Beware the risks of negligent hiring

November 17, 2022 By    

An essential part of the propane marketing industry is working directly with customers at the residence, business or factory. This regularly requires employees such as delivery drivers and service persons to enter private residences or places of work. There can be risks with employees interacting with customers at the shop or bulk plant.

A recent trial in Dallas related to negligent hiring of an employee and unsafe practices of an employer provides a powerful teaching point for employers. Employers can be held civilly responsible for an employee’s acts if the employer knew or should have known of the employee’s potential risk to cause harm, or if the risk to cause harm would have been discovered by a reasonable investigation of the employee’s background.

Murder case

In 2019, an employee of Charter Communications, Roy Holden Jr., 43, made a service call to a residence owned by an 83-year-old customer of Charter, Betty Thomas, to fix a phone connection. He returned the next day in a company van and wearing a company uniform. He stabbed the woman to death using a company-issued utility knife, stole her credit cards and went on a spending spree. He was later arrested, pled guilty to murder and was sentenced to life in prison.

Time Warner Cable owned this account until it was purchased by Charter in 2016. Charter eliminated an employee screening program used by Time Warner when it acquired the company. It did not conduct a background check of Holden. Had it done so, it would have discovered he lied on his employment application. That inquiry would have revealed he had a history of forgery, falsifying documents and harassing former co-employees. With these red flags, it was claimed he would have never been hired.

John McCoy

In the days leading up to the tragic events, Holden told his employer he had significant personal and financial issues due to a divorce. He broke down crying at one meeting. He slept in his van provided by Spectrum as he had no place to live. Spectrum did not provide any support, and he subsequently started stealing credit cards and checks from his elderly customers.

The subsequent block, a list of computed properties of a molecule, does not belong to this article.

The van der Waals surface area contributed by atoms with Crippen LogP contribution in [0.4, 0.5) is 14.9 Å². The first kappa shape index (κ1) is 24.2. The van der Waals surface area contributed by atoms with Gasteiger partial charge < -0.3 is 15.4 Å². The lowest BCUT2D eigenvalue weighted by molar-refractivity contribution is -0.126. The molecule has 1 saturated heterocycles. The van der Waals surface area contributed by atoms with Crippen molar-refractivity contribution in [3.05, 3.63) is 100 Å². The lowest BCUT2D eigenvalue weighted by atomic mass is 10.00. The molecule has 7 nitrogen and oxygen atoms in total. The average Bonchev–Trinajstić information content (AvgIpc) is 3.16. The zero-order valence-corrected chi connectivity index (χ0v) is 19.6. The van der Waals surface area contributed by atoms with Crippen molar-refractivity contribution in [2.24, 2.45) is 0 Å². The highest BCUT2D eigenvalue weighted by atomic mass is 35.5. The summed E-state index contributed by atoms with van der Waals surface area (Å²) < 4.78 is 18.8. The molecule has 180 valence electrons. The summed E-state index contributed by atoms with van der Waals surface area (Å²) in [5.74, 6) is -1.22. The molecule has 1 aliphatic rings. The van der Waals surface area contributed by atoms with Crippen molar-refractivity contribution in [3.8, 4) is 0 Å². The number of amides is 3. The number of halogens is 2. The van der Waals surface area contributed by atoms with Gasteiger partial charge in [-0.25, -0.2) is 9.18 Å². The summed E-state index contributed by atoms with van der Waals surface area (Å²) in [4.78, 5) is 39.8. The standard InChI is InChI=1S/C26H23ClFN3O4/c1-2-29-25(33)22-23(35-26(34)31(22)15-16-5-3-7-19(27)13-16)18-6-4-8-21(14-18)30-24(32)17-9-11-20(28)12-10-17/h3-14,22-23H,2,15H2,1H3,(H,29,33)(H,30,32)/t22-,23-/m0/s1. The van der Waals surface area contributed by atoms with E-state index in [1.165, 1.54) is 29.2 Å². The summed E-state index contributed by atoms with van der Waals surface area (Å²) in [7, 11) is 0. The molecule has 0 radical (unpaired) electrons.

Charter’s actions once the suit was filed were not well received by the jury. It used a forged document to try to force the plaintiff into a private mediation, which limited her damages to the cost of the service call by Holden: $58. It even billed Thomas the $58 several times after her death. The jury found Charter had forged the arbitration agreement – a felony in Texas.

Charter also disclosed it had more than 2,500 complaints of employee thefts of customers that it did not investigate nor report to the local police.

In light of these actions, the jury awarded the estate of Thomas $375 million in compensatory damages and $7 billion in punitive damages. Texas has a cap of $75,000 in punitive damages. Nonetheless, this is a huge verdict. It is on appeal.

Best employment practices

For propane retailers, this case provides notice that the steps taken to hire personnel should involve background checks, not just a review of the application that is completed by the prospective employee. Call former employers and hire an employment verification professional to conduct a legally permitted background check. Keep that record in the personnel file, showing a diligent background check was performed.

On a continuing basis, you should monitor customer complaints of employee service calls. If warranted, advise the local police of potential criminal activity of an employee if there is credible evidence to support such an action.

Consider purchasing employment practices liability insurance. This provides insurance for employment claims. Your typical commercial general liability insurance does not cover negligent hiring claims. Check to see if this coverage only applies to the costs of defense or if it also covers the cost of indemnity, which is any payments made to settle a case or to satisfy a jury verdict.

John V. McCoy is with McCoy, Leavitt, Laskey LLC. His firm represents industry members nationally. He can be reached at 262-522-7007.

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